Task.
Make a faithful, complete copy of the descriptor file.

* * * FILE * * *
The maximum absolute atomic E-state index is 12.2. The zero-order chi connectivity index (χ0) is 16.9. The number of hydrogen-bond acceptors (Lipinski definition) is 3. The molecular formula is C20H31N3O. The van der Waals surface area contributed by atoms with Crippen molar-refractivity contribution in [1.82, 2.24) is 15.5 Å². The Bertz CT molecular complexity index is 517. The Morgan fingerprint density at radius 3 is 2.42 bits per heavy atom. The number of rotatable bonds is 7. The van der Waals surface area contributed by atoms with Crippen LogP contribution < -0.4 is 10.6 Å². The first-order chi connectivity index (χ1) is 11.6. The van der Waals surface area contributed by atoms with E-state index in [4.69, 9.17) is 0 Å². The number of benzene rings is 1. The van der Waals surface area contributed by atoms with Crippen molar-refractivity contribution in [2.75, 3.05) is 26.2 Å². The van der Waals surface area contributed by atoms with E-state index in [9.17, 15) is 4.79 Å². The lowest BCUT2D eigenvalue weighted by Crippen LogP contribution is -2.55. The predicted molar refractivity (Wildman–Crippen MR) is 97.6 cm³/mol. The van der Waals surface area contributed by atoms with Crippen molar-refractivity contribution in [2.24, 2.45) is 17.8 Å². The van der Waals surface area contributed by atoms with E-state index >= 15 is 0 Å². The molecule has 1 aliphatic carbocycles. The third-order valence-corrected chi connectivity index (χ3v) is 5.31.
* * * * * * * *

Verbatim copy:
The maximum absolute atomic E-state index is 12.2. The zero-order chi connectivity index (χ0) is 16.9. The number of hydrogen-bond acceptors (Lipinski definition) is 3. The molecular formula is C20H31N3O. The van der Waals surface area contributed by atoms with Crippen molar-refractivity contribution in [1.82, 2.24) is 15.5 Å². The Bertz CT molecular complexity index is 517. The Morgan fingerprint density at radius 3 is 2.42 bits per heavy atom. The number of rotatable bonds is 7. The van der Waals surface area contributed by atoms with Crippen LogP contribution < -0.4 is 10.6 Å². The first-order chi connectivity index (χ1) is 11.6. The van der Waals surface area contributed by atoms with E-state index in [4.69, 9.17) is 0 Å². The number of benzene rings is 1. The van der Waals surface area contributed by atoms with Crippen molar-refractivity contribution in [2.75, 3.05) is 26.2 Å². The van der Waals surface area contributed by atoms with E-state index in [9.17, 15) is 4.79 Å². The lowest BCUT2D eigenvalue weighted by Crippen LogP contribution is -2.55. The predicted molar refractivity (Wildman–Crippen MR) is 97.6 cm³/mol. The van der Waals surface area contributed by atoms with Crippen molar-refractivity contribution in [2.24, 2.45) is 17.8 Å². The van der Waals surface area contributed by atoms with E-state index >= 15 is 0 Å². The molecule has 1 aliphatic carbocycles. The third-order valence-corrected chi connectivity index (χ3v) is 5.31.